The demographics and development of India, SE Asia (other than China) and Africa (with a current combined population that exceeds 3 billion) have the potential to increase global steel demand by an amount at least equivalent to current Chinese steel demand - where is the iron ore supply for this demand?

For additional information see our presentation on “demographics and the steel industry

Also read - J. Barkes (Metalytics), “Perspective of the long term outlook of Iron Ore”, in AUSIMM Bulletin, October, 2015

One must remove the blinkers of what the iron ore price is today and rather look at the future demand on iron ore. One of the inherent problems with raising finance in the resources market is that money is often poured into projects when the commodity price is high. This is when project costs from drilling, to wages, consulting services and construction of mining equipment is high. Also, the lead time of iron ore projects can be 3 to 6 years, and by the time the project is up and running, we are in the low end of the cycle. For the start up of a mine, this is not the best time to commence production.

This is why Magnetite Mines is bucking the trend and continuing to develop the the Mawson Iron Project.

The approach is a seamless one from mine to ship-loading. Our conceptual studies1 of the planned mine will be an open pit in which we will use high intensity blasting to not only fragment the soft, non-abrasive ore but also achieve a very significant level of comminution to liberation size. Conveyor belts will transport the ore from the mine face to a mill and concentrator. The combined capital and operating cost for conveyors, on a life of mine basis, are suggested by our studies1 to be a minimum of 5 times cheaper than for trucks. The concentrator will employ well proven magnetic separation and hydro-separation technologies to make a very high grade, low impurity magnetite concentrate. The concentrate will be mixed with water to a desired thickness (slurry density) and pumped immediately as a slurry via a pipeline to a floating port moored about 5 nautical miles off shore from Wallaroo in South Australia’s Spencer Gulf. There will be no visible facilities at the shore line.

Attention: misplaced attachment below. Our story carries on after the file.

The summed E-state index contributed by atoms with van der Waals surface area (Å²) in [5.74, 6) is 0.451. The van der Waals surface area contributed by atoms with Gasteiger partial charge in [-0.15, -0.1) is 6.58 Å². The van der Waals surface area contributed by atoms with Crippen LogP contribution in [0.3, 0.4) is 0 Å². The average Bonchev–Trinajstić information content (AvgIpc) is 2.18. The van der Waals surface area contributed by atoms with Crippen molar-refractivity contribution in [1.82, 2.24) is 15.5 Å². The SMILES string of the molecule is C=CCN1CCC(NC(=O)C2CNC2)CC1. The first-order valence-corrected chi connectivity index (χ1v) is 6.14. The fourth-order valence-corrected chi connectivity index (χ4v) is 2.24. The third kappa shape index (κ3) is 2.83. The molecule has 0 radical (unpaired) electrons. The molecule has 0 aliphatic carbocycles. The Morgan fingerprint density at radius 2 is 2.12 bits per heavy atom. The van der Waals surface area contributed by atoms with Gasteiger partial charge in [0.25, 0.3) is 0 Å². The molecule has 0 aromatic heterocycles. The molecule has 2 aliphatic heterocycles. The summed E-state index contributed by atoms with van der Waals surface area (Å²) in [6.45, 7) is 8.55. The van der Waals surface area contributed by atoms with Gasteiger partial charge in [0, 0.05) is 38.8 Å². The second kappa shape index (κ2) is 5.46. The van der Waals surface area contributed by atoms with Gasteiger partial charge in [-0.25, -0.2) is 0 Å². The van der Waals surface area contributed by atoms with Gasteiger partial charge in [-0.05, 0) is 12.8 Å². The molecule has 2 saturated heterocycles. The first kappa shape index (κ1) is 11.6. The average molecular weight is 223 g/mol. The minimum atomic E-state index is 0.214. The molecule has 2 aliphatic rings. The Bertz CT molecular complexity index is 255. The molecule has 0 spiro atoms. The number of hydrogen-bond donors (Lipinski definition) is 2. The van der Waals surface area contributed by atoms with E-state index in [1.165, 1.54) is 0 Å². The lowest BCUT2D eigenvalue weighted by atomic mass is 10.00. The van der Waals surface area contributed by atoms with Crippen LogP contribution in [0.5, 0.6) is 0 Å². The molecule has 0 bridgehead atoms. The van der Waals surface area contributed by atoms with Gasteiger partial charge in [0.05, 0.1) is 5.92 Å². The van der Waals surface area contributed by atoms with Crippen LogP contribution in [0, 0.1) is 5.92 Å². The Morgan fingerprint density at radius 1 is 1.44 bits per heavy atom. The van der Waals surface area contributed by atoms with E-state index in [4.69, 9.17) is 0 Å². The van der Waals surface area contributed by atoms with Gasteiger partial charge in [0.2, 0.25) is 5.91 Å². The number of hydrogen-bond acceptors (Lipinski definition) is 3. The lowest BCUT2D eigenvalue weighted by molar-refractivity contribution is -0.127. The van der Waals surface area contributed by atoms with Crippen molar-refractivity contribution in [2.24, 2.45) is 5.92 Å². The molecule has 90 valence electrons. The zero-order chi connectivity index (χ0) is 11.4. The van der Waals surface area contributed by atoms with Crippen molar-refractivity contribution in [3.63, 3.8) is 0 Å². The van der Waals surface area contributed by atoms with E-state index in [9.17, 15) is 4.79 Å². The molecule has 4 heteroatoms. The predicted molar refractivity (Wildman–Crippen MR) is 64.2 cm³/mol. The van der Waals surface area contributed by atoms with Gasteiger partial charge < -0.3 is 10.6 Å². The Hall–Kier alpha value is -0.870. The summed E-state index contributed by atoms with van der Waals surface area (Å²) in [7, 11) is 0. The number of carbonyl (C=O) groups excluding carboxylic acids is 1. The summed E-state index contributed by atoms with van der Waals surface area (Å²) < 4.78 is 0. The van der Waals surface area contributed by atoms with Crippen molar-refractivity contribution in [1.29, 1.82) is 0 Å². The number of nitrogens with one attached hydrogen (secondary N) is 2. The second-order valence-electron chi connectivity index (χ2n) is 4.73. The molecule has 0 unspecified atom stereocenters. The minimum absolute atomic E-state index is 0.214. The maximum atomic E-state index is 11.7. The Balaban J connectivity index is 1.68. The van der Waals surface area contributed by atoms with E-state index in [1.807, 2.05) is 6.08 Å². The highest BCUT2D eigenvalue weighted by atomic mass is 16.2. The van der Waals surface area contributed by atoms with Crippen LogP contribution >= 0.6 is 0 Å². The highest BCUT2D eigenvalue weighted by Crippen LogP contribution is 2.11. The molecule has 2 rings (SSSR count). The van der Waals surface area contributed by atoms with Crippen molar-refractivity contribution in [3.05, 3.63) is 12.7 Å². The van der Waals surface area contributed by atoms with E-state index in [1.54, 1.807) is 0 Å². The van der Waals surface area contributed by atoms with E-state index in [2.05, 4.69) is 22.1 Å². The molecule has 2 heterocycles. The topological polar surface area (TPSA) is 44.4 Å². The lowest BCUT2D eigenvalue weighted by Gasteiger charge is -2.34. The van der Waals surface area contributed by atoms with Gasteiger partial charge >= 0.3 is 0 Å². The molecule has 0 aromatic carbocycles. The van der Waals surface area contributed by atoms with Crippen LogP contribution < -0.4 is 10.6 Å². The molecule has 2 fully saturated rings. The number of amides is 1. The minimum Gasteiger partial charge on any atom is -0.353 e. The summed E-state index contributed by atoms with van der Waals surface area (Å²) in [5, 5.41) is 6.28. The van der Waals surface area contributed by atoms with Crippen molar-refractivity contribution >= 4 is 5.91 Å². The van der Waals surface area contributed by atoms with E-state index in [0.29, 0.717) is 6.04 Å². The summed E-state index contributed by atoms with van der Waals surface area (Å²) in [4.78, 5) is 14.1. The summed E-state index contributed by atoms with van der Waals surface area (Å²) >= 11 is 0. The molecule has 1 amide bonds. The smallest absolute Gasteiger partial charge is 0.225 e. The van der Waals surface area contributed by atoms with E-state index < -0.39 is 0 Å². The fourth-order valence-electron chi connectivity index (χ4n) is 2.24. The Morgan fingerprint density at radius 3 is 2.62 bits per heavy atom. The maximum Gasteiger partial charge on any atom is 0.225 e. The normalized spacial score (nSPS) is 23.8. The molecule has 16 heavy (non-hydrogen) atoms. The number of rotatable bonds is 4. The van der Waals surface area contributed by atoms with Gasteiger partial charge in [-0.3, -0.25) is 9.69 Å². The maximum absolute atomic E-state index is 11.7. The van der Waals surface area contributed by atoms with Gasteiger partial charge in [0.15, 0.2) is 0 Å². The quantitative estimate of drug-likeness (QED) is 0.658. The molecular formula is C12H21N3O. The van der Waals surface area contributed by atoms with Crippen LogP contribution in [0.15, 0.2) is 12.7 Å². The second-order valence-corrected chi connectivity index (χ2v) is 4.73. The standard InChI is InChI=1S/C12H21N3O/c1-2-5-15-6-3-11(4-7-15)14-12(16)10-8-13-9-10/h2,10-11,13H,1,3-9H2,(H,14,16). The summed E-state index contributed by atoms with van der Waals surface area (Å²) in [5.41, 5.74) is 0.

1 Based on Lodestone Equity Group Conceptual Feasibility Studies

The Mawson Iron Province of South Australia contains the Braemar Iron Formation, first discovered by Sir Douglas Mawson while mapping the geology of the Adelaide Geosyncline in the Barrier Ranges. Our studies1 have shown that this region has the capacity to supply over 100 million tonnes per year of high grade, high quality magnetite concentrate to the global steel industry for over 50 years. This is the largest undeveloped region of magnetite in the world, with Magnetite Mines being the dominant player.

We also believe from our conceptual studies1 that production costs are in the lowest quartile of all internationally traded iron ore. Metallurgical studies2 have proven that a concentrate can be produced with a grade of 67.4 % Fe or above (compared to much of the Pilbara production at circa 58% Fe), which will be desirable feed for sintering or pellet making prior to addition to blast furnaces. It also has the capacity to become desirable feed for direct reduction iron-making plants. We believe that in a world where emission reduction is vital, the simplest way to achieve this in steel making is to use very high grade iron ores and concentrates. Grade, delivered at a competitive cost, will be King.

The potential is huge. If this was all to be achieved, this would place Magnetite Mines the 5th largest producer of iron in the world.

1 Conceptual Feasibility Study has been completed by the Lodestone Group for the Braemar Iron Project, which shows that the proposed Infrastructure Solution can achieve a capacity of up to 100 mtpa. The Company advises that this conceptual feasibility study is based on Lodestone’s Braemar Iron Project.

2 ASX announcement 27th November 2013